Chrome on OS X - Browser security done right

Discussion in 'all things UNIX' started by ace55, Jun 4, 2010.

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  1. ace55

    ace55 Registered Member

    Mar 29, 2010
    Chrome, by default, makes use of the built in sandboxing functions of OS X. Take a look: -

    Very impressive and leaps and bounds above any default install of any browser on any platform. Of course, the same can be accomplished in Linux, but nowhere near as elegantly. As far as I know, AppArmor and SELinux cannot be configured by a running application in order to restrict itself. The most impressive part of all this is how transparent this is to the user and how effective.

    Some relevant code not mentioned in the article: -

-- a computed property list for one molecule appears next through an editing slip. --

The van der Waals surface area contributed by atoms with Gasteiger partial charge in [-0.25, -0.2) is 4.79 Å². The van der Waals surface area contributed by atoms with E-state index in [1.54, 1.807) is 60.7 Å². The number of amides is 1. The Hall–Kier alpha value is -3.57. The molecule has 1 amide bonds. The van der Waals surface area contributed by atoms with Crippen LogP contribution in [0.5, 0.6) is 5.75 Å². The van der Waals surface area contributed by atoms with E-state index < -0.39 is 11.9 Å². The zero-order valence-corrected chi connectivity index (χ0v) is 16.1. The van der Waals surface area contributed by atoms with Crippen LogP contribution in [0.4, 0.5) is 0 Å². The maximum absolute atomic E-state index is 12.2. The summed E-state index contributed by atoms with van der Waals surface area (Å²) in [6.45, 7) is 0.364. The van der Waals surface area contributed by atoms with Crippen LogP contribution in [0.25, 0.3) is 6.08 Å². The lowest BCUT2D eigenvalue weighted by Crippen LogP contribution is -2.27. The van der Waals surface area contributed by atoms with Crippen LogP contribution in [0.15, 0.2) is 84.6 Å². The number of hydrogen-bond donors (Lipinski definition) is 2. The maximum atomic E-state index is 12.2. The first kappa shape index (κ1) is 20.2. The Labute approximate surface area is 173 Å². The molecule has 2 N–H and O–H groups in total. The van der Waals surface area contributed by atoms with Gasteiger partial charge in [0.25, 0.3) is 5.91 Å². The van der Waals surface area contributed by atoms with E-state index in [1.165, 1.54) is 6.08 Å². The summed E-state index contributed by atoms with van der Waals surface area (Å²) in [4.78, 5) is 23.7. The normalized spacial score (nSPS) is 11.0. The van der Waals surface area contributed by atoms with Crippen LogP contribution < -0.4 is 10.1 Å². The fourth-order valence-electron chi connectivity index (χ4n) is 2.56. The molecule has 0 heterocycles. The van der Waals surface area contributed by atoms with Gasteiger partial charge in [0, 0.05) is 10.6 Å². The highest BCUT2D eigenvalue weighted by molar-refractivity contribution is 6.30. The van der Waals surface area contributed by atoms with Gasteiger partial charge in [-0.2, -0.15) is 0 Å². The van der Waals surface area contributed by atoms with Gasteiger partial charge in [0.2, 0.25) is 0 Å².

Only potential hole I can see is the utility process with the on the fly defined directory for read/write access. I spent a few minutes searching through the source and failed to find out how exactly this variable is defined in code. No reason why it cannot be handled securely, though.
    Last edited: Jun 4, 2010
  2. Mrkvonic

    Mrkvonic Linux Systems Expert

    May 9, 2005
    And why is this important? How come browser usage is always focused into singularity = security. How about being able to render pages properly or provide a simple and useful interface? How about language support, codecs, accessibility for visually impaired and such?

    All browsers have security done right, more or less. The only important difference is whoever sits in front of it and hammers the keyboard. Nothing software can beat human stupidity. And if you're smart enough to know Chrome or whatever exists, apart from OS default, then you're already 10 light years ahead.

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